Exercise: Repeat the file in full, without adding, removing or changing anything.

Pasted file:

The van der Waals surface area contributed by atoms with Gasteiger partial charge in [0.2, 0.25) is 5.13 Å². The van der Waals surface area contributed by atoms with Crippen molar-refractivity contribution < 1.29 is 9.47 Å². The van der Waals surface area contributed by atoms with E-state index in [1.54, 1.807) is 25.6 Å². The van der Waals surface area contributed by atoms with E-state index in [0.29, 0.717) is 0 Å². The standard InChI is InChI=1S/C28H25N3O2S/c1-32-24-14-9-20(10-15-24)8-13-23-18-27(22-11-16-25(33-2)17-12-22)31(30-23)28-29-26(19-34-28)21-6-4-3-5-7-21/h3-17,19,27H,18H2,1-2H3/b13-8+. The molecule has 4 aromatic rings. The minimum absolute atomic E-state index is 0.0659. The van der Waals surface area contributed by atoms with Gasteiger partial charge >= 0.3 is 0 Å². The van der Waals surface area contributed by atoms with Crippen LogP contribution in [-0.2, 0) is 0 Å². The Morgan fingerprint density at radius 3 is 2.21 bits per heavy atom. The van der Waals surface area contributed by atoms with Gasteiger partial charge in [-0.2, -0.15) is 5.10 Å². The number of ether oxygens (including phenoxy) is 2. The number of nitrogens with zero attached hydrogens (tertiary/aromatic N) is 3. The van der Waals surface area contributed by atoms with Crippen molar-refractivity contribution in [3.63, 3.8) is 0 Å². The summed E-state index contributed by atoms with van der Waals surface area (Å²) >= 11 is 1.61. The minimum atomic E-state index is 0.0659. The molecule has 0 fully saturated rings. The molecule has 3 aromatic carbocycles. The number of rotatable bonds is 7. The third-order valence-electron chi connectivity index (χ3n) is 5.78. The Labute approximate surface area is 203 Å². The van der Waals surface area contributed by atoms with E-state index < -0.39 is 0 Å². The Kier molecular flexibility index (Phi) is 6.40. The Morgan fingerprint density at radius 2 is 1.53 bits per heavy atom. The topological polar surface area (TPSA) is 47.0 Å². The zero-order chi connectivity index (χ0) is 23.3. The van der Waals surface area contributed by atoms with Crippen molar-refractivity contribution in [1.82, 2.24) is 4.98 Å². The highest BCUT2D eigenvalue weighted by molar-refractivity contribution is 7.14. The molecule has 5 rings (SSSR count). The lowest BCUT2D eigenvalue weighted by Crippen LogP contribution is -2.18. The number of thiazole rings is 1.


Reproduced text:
The van der Waals surface area contributed by atoms with Gasteiger partial charge in [0.2, 0.25) is 5.13 Å². The van der Waals surface area contributed by atoms with Crippen molar-refractivity contribution < 1.29 is 9.47 Å². The van der Waals surface area contributed by atoms with E-state index in [1.54, 1.807) is 25.6 Å². The van der Waals surface area contributed by atoms with E-state index in [0.29, 0.717) is 0 Å². The standard InChI is InChI=1S/C28H25N3O2S/c1-32-24-14-9-20(10-15-24)8-13-23-18-27(22-11-16-25(33-2)17-12-22)31(30-23)28-29-26(19-34-28)21-6-4-3-5-7-21/h3-17,19,27H,18H2,1-2H3/b13-8+. The molecule has 4 aromatic rings. The minimum absolute atomic E-state index is 0.0659. The van der Waals surface area contributed by atoms with Gasteiger partial charge >= 0.3 is 0 Å². The van der Waals surface area contributed by atoms with Crippen LogP contribution in [-0.2, 0) is 0 Å². The Morgan fingerprint density at radius 3 is 2.21 bits per heavy atom. The van der Waals surface area contributed by atoms with Gasteiger partial charge in [-0.2, -0.15) is 5.10 Å². The number of ether oxygens (including phenoxy) is 2. The number of nitrogens with zero attached hydrogens (tertiary/aromatic N) is 3. The van der Waals surface area contributed by atoms with Crippen molar-refractivity contribution in [3.63, 3.8) is 0 Å². The summed E-state index contributed by atoms with van der Waals surface area (Å²) >= 11 is 1.61. The minimum atomic E-state index is 0.0659. The molecule has 0 fully saturated rings. The molecule has 3 aromatic carbocycles. The number of rotatable bonds is 7. The third-order valence-electron chi connectivity index (χ3n) is 5.78. The Labute approximate surface area is 203 Å². The van der Waals surface area contributed by atoms with E-state index < -0.39 is 0 Å². The Kier molecular flexibility index (Phi) is 6.40. The Morgan fingerprint density at radius 2 is 1.53 bits per heavy atom. The topological polar surface area (TPSA) is 47.0 Å². The zero-order chi connectivity index (χ0) is 23.3. The van der Waals surface area contributed by atoms with Crippen molar-refractivity contribution in [1.82, 2.24) is 4.98 Å². The highest BCUT2D eigenvalue weighted by molar-refractivity contribution is 7.14. The molecule has 5 rings (SSSR count). The lowest BCUT2D eigenvalue weighted by Crippen LogP contribution is -2.18. The number of thiazole rings is 1.